"To me the best thing about this team is the places we've won," says Bengals defensive coordinator Mike Zimmer after his unit silences Big Ben on 12 of 15 third-down tries. "Green Bay. Baltimore. It's hard to win in Pittsburgh. You don't just go to Lambeau and win. We've won at some real Holy Grails." As the Bengals gash the proud Super Bowl champions on the game's final drive while keeping the ball for nearly 10 minutes in the fourth quarter, Steelers defensive end James Harrison responds with a right cross to the face of Bengals left tackle Andrew Whitworth that gives Cincinnati a precious 15 yards on a day the teams combine for fewer than 500. "They didn't like it. They didn't like the fact we were running it right at them," Whitworth says. "It was frustration. That's what they're supposed to do, and they didn't like it when we punched back."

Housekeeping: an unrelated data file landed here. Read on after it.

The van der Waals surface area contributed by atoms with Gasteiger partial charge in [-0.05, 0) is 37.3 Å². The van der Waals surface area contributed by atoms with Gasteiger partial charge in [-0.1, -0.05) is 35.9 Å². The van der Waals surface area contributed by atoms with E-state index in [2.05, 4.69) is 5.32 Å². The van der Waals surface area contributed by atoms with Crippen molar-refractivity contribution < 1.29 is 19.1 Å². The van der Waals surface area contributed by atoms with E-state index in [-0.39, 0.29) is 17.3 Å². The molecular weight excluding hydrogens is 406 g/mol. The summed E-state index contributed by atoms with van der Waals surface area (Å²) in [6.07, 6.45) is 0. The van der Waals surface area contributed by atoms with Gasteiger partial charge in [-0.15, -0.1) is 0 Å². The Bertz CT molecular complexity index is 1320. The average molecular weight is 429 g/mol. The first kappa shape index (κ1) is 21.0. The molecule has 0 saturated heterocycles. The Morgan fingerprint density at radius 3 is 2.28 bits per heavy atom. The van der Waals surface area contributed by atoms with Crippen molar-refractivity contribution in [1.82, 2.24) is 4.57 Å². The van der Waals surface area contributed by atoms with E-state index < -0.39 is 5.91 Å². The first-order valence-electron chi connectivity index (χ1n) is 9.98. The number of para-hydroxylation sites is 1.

The Bengals defense out-Bens quarterback Ben Roethlisberger by putting an end to his out-of-pocket madness with four sacks, 10 passes defensed, and 10 straight third-down stops to end the game as Zimmer out-LeBeaus Steelers defensive coordinator Dick LeBeau and the Bengals special teams out-do themselves. Shayne Graham takes advantage of the 70-degree weather and an uncharacteristic lush Heinz Field to kick four field goals while a pair of rookies, running back Bernard Scott and punter Kevin Huber, supply the icing on the cake. Scott's 96-yard kick return for his first NFL TD serves as the game's only touchdown and Huber's 48-yard punt out of his end zone as the third quarter dies forces a fair catch at midfield.